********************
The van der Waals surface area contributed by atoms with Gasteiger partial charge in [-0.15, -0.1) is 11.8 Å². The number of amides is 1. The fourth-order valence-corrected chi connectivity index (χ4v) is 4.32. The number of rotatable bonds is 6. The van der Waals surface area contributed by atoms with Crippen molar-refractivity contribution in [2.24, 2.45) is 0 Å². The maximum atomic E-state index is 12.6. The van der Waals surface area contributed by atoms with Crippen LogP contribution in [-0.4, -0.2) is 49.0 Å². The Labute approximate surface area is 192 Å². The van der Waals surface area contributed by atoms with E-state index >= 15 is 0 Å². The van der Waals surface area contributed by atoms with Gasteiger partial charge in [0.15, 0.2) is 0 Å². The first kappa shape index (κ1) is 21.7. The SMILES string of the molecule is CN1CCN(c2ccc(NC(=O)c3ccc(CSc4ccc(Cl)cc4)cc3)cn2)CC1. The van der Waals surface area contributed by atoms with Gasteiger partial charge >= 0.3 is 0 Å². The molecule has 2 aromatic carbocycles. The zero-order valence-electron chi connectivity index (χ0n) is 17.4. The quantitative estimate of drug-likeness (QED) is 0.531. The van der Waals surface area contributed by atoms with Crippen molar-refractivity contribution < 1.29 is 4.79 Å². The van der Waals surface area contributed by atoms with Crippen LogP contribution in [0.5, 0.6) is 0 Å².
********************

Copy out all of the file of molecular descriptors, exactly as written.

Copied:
The van der Waals surface area contributed by atoms with Gasteiger partial charge in [-0.15, -0.1) is 11.8 Å². The number of amides is 1. The fourth-order valence-corrected chi connectivity index (χ4v) is 4.32. The number of rotatable bonds is 6. The van der Waals surface area contributed by atoms with Crippen molar-refractivity contribution in [2.24, 2.45) is 0 Å². The maximum atomic E-state index is 12.6. The van der Waals surface area contributed by atoms with Crippen LogP contribution in [-0.4, -0.2) is 49.0 Å². The Labute approximate surface area is 192 Å². The van der Waals surface area contributed by atoms with E-state index >= 15 is 0 Å². The van der Waals surface area contributed by atoms with Gasteiger partial charge in [0.15, 0.2) is 0 Å². The first kappa shape index (κ1) is 21.7. The SMILES string of the molecule is CN1CCN(c2ccc(NC(=O)c3ccc(CSc4ccc(Cl)cc4)cc3)cn2)CC1. The van der Waals surface area contributed by atoms with Gasteiger partial charge >= 0.3 is 0 Å². The molecule has 2 aromatic carbocycles. The zero-order valence-electron chi connectivity index (χ0n) is 17.4. The quantitative estimate of drug-likeness (QED) is 0.531. The van der Waals surface area contributed by atoms with Crippen molar-refractivity contribution < 1.29 is 4.79 Å². The van der Waals surface area contributed by atoms with Crippen LogP contribution in [0.5, 0.6) is 0 Å².